My Low Tension Glaucoma
I have low tension glaucoma and vision loss. Now it is more common to call it Normal Tension Glaucoma. I have had it for quite a few years now. I have lost quite a bit of my peripheral vision in the upper left quadrant of my right eye. When I read it is difficult to use my right eye.
NOTE: Don't take inhaled steroids for allergies or other conditions if you have glaucoma unless you have cleared it with your ophthalmologist!
Please also see My Glaucoma Surgery
In the area where the retina is damaged I have no vision or what I would call distorted vision (an unfortunate term see below). The distortion, when reading, is very annoying so for near vision, like reading, it appears my eyes have adapted in such a way that I primarily read with my left eye. What is funny though, I have better distance vision with my right eye.
I used to play a lot of tennis, but I started to have more and more troubles with my forehand, especially high forehand shots. I believe I was accustomed to using the peripheral vision of my right eye to see the fast moving tennis ball, and with the retina damage I would lose site of the tennis ball and constantly hit bad shots. So my tennis game has faded away, I am still an avid skier though, please see my little write up on Temporary Vision Loss. No migraine with my temporary vision loss.
Low Tension Glaucoma oddities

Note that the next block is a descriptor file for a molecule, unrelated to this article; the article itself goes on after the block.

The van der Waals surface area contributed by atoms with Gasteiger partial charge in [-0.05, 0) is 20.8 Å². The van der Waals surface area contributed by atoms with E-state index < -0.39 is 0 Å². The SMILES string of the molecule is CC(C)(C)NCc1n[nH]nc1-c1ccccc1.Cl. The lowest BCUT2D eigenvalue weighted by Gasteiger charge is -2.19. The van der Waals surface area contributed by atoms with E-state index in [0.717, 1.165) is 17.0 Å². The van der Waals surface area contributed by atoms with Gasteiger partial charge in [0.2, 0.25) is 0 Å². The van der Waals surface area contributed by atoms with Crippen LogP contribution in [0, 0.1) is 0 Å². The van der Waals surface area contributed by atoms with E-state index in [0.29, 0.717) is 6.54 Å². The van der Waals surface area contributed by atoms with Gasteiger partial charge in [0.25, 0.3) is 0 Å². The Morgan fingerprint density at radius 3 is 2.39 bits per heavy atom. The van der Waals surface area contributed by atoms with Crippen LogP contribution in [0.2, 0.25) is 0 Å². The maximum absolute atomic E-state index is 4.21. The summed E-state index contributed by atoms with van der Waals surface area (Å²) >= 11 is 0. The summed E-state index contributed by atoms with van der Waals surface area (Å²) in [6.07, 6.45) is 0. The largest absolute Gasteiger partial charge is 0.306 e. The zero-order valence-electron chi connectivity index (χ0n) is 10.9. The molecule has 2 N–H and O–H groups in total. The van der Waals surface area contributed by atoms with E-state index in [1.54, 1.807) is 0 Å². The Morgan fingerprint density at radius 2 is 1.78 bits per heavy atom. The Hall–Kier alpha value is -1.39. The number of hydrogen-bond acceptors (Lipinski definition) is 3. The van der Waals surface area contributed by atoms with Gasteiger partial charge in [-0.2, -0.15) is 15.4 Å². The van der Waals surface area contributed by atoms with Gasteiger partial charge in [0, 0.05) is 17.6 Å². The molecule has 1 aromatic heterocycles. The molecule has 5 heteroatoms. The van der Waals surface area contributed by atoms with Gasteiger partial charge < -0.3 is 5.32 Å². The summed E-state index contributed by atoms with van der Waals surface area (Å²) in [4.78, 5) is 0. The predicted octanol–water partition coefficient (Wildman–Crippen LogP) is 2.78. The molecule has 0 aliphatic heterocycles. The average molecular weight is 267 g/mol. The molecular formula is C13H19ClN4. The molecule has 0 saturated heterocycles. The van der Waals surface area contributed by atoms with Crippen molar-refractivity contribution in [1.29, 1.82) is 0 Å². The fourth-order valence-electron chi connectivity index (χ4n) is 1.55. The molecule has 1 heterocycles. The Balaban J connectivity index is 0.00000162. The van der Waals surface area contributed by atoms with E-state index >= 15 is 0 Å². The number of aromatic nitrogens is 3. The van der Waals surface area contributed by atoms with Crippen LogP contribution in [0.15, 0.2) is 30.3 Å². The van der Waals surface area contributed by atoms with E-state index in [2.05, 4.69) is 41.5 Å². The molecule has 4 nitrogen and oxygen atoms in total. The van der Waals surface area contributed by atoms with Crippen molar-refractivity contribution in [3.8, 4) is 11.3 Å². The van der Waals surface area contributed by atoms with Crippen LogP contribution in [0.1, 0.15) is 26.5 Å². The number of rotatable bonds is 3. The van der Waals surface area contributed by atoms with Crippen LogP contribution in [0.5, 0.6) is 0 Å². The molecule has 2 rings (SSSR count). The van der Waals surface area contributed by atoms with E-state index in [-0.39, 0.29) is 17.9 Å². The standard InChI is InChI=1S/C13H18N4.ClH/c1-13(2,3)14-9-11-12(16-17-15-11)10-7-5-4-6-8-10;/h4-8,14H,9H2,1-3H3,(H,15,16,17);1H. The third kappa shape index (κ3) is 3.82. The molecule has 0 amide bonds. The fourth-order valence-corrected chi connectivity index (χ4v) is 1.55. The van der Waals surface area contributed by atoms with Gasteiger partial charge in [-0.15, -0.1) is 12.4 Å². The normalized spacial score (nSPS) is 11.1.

Low Tension Glaucoma ( Normal Tension Glaucoma )is a disease wherein the pressure in the fluid in the eye damages the retina and optic nerve where it enters the eye. There is no known cause for the problem. Many elderly people have this problem, but I am pretty young to have Glaucoma. For me it is strange that I have significant damage in one eye, but virtually none in the other eye. Apparently this is quite common though. I used to wear hard contact lenses, and at times I certainly broke the rules, for instance, wearing the lenses for almost 16 hours straight without a break, is a no-no. I did have one incident with the hard contacts, after one of these 16 hour days, I had a get together at my house and I guess my eyes dried out. The next morning when I woke up my vision was cloudy, I thought, oh my god I left the contacts in all night, but as it turns out I did not. My eye's corneas must have been scratched. The first day my vision was very cloudy, but after about a week it cleared up. I never did go see the doctor, I should have, and I have always wondered if this contributed to my Low Tension Glaucoma. My doctors have said, not likely at all. Oh well.